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[fawl-ter] /ˈfɔl tər/
verb (used without object)
to hesitate or waver in action, purpose, intent, etc.; give way:
Her courage did not falter at the prospect of hardship.
to speak hesitatingly or brokenly.
to move unsteadily; stumble.
verb (used with object)
to utter hesitatingly or brokenly:
to falter an apology.
the act of faltering; an unsteadiness of gait, voice, action, etc.
a faltering sound.
Origin of falter
1300-50; Middle English falteren, of obscure origin; perhaps akin to Old Norse faltrast to bother with, be troubled with
Related forms
falterer, noun
falteringly, adverb
nonfaltering, adjective
nonfalteringly, adverb
unfaltering, adjective
unfalteringly, adverb Unabridged
Based on the Random House Dictionary, © Random House, Inc. 2017.
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Examples from the Web for falteringly
Historical Examples
  • The two men, Sherburne falteringly, stepped down and moved to the open plain.

    Romany of the Snows Gilbert Parker
  • They could speak of nothing but that; and yet of that they could speak only falteringly.

  • Only the great duty I owe your Highness could ever make me say, replied Cecil, falteringly.

    Hildebrand Anonymous
  • How falteringly, and with what pathos she used this grand old word now!

  • Now she only said, falteringly, and looking down, "I—I hoped you would come."

    Their Pilgrimage Charles Dudley Warner
  • "I can not tell you that, Miss Rogers," answered Bernardine, falteringly.

    Jolly Sally Pendleton Laura Jean Libbey
  • "I was goin't' ask you—her—what to do about—about something," she said, falteringly.

    Pray You, Sir, Whose Daughter? Helen H. Gardener
  • "It was because the police believe that Hazel was—was in love with you, Phil," she falteringly said.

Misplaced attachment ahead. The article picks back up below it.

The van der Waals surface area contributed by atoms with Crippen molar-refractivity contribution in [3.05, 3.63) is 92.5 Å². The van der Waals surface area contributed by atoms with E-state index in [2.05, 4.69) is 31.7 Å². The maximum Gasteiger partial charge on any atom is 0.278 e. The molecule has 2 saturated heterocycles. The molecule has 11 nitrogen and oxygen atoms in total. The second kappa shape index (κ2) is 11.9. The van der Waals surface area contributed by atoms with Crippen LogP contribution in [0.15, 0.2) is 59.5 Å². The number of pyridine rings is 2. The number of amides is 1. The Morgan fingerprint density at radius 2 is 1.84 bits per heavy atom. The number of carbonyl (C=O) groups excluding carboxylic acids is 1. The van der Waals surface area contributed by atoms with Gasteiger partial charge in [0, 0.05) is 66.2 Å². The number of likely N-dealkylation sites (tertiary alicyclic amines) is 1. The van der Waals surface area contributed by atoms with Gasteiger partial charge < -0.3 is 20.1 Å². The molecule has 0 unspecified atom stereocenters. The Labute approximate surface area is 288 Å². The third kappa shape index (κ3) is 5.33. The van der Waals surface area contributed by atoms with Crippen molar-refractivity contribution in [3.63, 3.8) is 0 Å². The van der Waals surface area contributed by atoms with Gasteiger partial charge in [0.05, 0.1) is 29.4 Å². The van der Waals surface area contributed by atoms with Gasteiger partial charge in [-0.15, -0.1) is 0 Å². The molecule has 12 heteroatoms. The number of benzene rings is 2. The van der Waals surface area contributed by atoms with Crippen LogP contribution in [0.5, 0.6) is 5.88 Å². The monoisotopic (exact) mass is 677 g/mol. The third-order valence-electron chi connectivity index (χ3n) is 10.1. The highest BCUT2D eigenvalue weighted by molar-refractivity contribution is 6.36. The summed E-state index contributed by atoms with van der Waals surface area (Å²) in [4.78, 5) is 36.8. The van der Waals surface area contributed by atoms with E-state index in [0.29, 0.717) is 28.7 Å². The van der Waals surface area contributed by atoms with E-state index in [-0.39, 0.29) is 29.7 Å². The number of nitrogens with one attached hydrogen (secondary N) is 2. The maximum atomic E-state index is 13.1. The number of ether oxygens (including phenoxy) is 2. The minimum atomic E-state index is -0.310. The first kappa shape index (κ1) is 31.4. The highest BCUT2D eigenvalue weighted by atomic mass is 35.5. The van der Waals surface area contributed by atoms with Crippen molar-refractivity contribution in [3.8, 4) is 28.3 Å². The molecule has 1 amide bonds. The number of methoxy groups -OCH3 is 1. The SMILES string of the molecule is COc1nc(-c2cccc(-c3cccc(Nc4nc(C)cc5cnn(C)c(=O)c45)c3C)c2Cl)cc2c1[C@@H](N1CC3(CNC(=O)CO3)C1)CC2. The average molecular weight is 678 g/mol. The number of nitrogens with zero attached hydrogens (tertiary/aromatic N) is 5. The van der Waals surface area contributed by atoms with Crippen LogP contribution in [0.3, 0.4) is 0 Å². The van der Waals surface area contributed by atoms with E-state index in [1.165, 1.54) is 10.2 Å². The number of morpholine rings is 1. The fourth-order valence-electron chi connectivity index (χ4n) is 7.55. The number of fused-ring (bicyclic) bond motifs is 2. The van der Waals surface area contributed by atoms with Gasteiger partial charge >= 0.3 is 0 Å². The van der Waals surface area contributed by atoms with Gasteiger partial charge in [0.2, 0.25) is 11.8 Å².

The Hand in the Dark Arthur J. Rees
  • "You speak to me like a lady—like a good woman," she said, falteringly.

    Mount Royal, Volume 1 of 3 Mary Elizabeth Braddon
  • "You are cruel, you are unjust," said Dalibard, falteringly.

    Lucretia, Complete Edward Bulwer-Lytton
British Dictionary definitions for falteringly


(intransitive) to be hesitant, weak, or unsure; waver
(intransitive) to move unsteadily or hesitantly; stumble
to utter haltingly or hesitantly; stammer
uncertainty or hesitancy in speech or action
a quavering or irregular sound
Derived Forms
falterer, noun
falteringly, adverb
Word Origin
C14: probably of Scandinavian origin; compare Icelandic faltrast
Collins English Dictionary - Complete & Unabridged 2012 Digital Edition
© William Collins Sons & Co. Ltd. 1979, 1986 © HarperCollins
Publishers 1998, 2000, 2003, 2005, 2006, 2007, 2009, 2012
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Word Origin and History for falteringly



mid-14c., of unknown origin, possibly from a Scandinavian source (cf. Old Norse faltrask "be burdened, hesitate, be troubled"), or a frequentative of Middle English falden "to fold," influenced by fault. Related: Faltered; faltering.

Online Etymology Dictionary, © 2010 Douglas Harper
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